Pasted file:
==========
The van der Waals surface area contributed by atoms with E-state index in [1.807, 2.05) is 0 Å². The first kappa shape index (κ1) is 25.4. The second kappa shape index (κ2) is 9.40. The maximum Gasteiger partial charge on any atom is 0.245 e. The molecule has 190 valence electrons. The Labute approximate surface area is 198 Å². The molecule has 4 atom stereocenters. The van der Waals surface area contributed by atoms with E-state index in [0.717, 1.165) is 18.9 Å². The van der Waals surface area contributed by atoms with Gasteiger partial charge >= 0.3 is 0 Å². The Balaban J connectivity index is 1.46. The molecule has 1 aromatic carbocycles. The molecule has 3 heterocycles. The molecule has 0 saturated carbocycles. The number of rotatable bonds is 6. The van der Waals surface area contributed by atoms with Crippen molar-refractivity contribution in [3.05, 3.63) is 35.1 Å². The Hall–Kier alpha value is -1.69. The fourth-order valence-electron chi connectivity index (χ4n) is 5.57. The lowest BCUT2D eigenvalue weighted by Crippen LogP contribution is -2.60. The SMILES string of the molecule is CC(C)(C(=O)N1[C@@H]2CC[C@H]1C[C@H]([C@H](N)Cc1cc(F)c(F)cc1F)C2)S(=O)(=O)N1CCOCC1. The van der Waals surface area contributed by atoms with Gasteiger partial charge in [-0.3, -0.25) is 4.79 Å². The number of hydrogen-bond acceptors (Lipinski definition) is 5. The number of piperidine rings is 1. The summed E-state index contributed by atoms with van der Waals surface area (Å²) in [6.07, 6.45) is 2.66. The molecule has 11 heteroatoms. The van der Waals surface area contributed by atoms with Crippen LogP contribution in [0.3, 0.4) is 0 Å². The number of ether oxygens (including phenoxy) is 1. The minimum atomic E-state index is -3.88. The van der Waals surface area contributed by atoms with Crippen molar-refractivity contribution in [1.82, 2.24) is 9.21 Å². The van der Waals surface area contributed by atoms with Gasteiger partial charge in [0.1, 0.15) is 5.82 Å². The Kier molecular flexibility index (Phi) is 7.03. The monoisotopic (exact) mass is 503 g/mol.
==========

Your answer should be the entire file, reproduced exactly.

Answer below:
The van der Waals surface area contributed by atoms with E-state index in [1.807, 2.05) is 0 Å². The first kappa shape index (κ1) is 25.4. The second kappa shape index (κ2) is 9.40. The maximum Gasteiger partial charge on any atom is 0.245 e. The molecule has 190 valence electrons. The Labute approximate surface area is 198 Å². The molecule has 4 atom stereocenters. The van der Waals surface area contributed by atoms with E-state index in [0.717, 1.165) is 18.9 Å². The van der Waals surface area contributed by atoms with Gasteiger partial charge >= 0.3 is 0 Å². The Balaban J connectivity index is 1.46. The molecule has 1 aromatic carbocycles. The molecule has 3 heterocycles. The molecule has 0 saturated carbocycles. The number of rotatable bonds is 6. The van der Waals surface area contributed by atoms with Crippen molar-refractivity contribution in [3.05, 3.63) is 35.1 Å². The Hall–Kier alpha value is -1.69. The fourth-order valence-electron chi connectivity index (χ4n) is 5.57. The lowest BCUT2D eigenvalue weighted by Crippen LogP contribution is -2.60. The SMILES string of the molecule is CC(C)(C(=O)N1[C@@H]2CC[C@H]1C[C@H]([C@H](N)Cc1cc(F)c(F)cc1F)C2)S(=O)(=O)N1CCOCC1. The van der Waals surface area contributed by atoms with Gasteiger partial charge in [-0.3, -0.25) is 4.79 Å². The number of hydrogen-bond acceptors (Lipinski definition) is 5. The number of piperidine rings is 1. The summed E-state index contributed by atoms with van der Waals surface area (Å²) in [6.07, 6.45) is 2.66. The molecule has 11 heteroatoms. The van der Waals surface area contributed by atoms with Crippen LogP contribution in [0.3, 0.4) is 0 Å². The number of ether oxygens (including phenoxy) is 1. The minimum atomic E-state index is -3.88. The van der Waals surface area contributed by atoms with Crippen molar-refractivity contribution in [1.82, 2.24) is 9.21 Å². The van der Waals surface area contributed by atoms with Gasteiger partial charge in [0.1, 0.15) is 5.82 Å². The Kier molecular flexibility index (Phi) is 7.03. The monoisotopic (exact) mass is 503 g/mol.